ISP is a program available to certain state . It allows inmates to rejoin the community under close supervision. A panel of judges will review your application and your re-entry plan. Special probation offices will ensure that you follow the plan. It is intense and very strict. You need to be fully committed to the program to succeed. There are several types of crimes that do not qualify for ISP.
What is the Intensive Supervision Program?
The Intensive Supervision Program (ISP) is a choice that certain state prison inmates are allowed to work their way back into the community under intensive supervision. To be allowed into the program, you must show that you can follow the program's strict rules. Inmates must present a plan that their return to the community will result in a positive social adjustment and will not jeopardize public’s safety.
By no means is ISP a "slap on the wrist." It is "intense." For that reason, this program is not suited for everyone serving a prison term, and success is not a sure thing. But for those who do succeed, the program can be a life altering experience.
Features of the New Jersey Intensive Supervision Program:
Regular contact with your ISP officer
A plan for life in the community
Employment, schooling, or job training
Firm curfew rules
Drug, alcohol and mental health treatment.
Required payments towards court fines, fees and other financial duties
Crimes Not Eligible
Entry to ISP is not a given. All persons sentenced to state prison are allowed to apply, except for those convicted of certain crimes.
Chapter 11 - All OffensesAny applicant whose current conviction is included in Chapter 11 of the New Jersey Code of Criminal Justice is not eligible to participate in the program.
Chapter 15 - RobberyAny applicant whose current conviction is included in Chapter 15 of New Jersey Code -0f Criminal Justice) titled Robbery, is not eligible to participate in the program.
Chapter 14 - Sexual OffenseAny applicant whose current conviction is included in Chapter 14 of the New Jersey Code of Criminal Justice, titled Sexual Offenses, is not eligible to participate in the program.
Chapter 27 - Bribery And Corrupt InfluenceAny applicant whose current conviction is included in Chapter 27 of the New Jersey Code of Criminal Justice, titled Bribery and Corrupt Influence, or whose conviction involves underlying facts that demonstrate a violation of Chapter 27 of the New Jersey Code of Criminal Justice. This also includes any applicant whose current conviction involves a Criminal Attempt pursuant to N.J.S.A. 2C:5-1 or Conspiracy pursuant to N.J.S.A. 2C:5-2 to commit any offense included in Chapter 27.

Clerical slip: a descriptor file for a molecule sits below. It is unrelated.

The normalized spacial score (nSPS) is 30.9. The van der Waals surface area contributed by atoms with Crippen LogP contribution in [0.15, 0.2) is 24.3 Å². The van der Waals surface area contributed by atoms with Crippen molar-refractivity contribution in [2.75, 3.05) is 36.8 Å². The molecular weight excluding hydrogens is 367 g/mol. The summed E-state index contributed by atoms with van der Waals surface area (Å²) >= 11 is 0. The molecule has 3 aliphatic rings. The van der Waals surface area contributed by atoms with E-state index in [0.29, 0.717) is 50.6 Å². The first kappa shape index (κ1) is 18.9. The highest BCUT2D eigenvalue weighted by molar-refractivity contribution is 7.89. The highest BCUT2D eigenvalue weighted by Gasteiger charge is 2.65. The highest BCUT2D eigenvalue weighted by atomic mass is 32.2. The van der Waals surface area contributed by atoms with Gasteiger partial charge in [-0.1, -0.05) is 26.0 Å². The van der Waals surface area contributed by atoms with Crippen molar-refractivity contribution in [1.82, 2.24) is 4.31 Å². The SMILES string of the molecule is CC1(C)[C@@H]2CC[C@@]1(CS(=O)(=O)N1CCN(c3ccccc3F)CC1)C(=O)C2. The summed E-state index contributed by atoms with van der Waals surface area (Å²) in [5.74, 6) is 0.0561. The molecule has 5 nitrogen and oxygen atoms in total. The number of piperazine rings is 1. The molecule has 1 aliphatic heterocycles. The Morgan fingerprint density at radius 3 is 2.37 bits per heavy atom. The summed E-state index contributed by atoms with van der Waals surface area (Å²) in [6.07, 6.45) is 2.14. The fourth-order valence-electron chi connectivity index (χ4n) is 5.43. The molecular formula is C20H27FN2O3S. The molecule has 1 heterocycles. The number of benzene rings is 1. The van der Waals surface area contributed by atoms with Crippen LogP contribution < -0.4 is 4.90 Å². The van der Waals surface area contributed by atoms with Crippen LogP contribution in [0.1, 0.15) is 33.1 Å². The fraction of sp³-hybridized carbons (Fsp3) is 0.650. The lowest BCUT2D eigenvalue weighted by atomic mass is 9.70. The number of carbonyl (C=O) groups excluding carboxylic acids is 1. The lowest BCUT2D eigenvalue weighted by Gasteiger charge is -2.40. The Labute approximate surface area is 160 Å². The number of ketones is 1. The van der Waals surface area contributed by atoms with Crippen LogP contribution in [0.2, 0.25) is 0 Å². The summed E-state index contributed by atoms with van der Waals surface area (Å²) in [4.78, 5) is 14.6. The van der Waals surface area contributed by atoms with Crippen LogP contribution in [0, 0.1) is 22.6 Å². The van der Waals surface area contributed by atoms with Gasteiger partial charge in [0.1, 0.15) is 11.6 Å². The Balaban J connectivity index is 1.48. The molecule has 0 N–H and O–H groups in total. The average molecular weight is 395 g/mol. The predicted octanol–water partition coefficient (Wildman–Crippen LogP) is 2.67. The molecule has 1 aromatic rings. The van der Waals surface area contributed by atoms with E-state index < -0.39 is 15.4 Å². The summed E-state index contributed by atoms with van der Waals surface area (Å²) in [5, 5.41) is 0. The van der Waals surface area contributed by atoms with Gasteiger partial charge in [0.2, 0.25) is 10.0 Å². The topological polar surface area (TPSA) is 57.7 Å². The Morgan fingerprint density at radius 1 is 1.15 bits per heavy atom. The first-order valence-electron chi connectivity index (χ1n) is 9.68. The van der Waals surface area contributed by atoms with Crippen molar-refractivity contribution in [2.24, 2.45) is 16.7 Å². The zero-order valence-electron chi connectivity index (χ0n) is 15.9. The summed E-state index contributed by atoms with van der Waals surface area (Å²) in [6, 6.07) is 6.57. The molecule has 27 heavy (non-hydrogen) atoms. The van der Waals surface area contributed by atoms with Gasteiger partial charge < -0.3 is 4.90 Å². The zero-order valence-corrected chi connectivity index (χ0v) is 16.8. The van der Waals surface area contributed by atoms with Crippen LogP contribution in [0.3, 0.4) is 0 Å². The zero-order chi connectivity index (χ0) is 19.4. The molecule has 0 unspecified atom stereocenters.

Chapter 30 - Misconduct in Office, Abuse Of OfficeAny applicant whose current conviction is included in Chapter 30 of the New Jersey Code of Criminal Justice, titled Misconduct in Office, Abuse of Office, or whose conviction involves underlying facts that demonstrate a violation of Chapter 30 of the Code of Criminal Justice. This also includes any applicant whose current conviction involves a Criminal Attempt pursuant to N.J.S.A. 2C:5-1 or Conspiracy pursuant to N.J.S.A. 2C:5-2 to commit any offense included in Chapter 30.
Immigration DetainerAny applicant who has an active Department of Immigration detainer is not eligible to participate in the program.
Not A Resident Of NJAny applicant whose intended residence is located outside of New Jersey is not eligible to participate in the program.
Not A State InmateAny applicant not committed to the Custody of the Commissioner of the NJ Department of Corrections is not eligible to participate in the program.
Special Probation - Drug CourtAny applicant who has been sentenced to a State Prison term for failing to comply with the conditions of probation imposed pursuant to N.J.S.A. 2C:35-14 is not eligible to participate in the program.
Organized CrimeAny applicant whose sentence includes a finding by the Sentencing Court that there is a substantial likelihood that the defendant is involved in organized criminal activity pursuant to N.J.S.A. 2C:44-1a (5) is not eligible to participate in the program.
First Degree CrimeAny applicant whose current conviction is a first degree conviction is not eligible to participate in the program.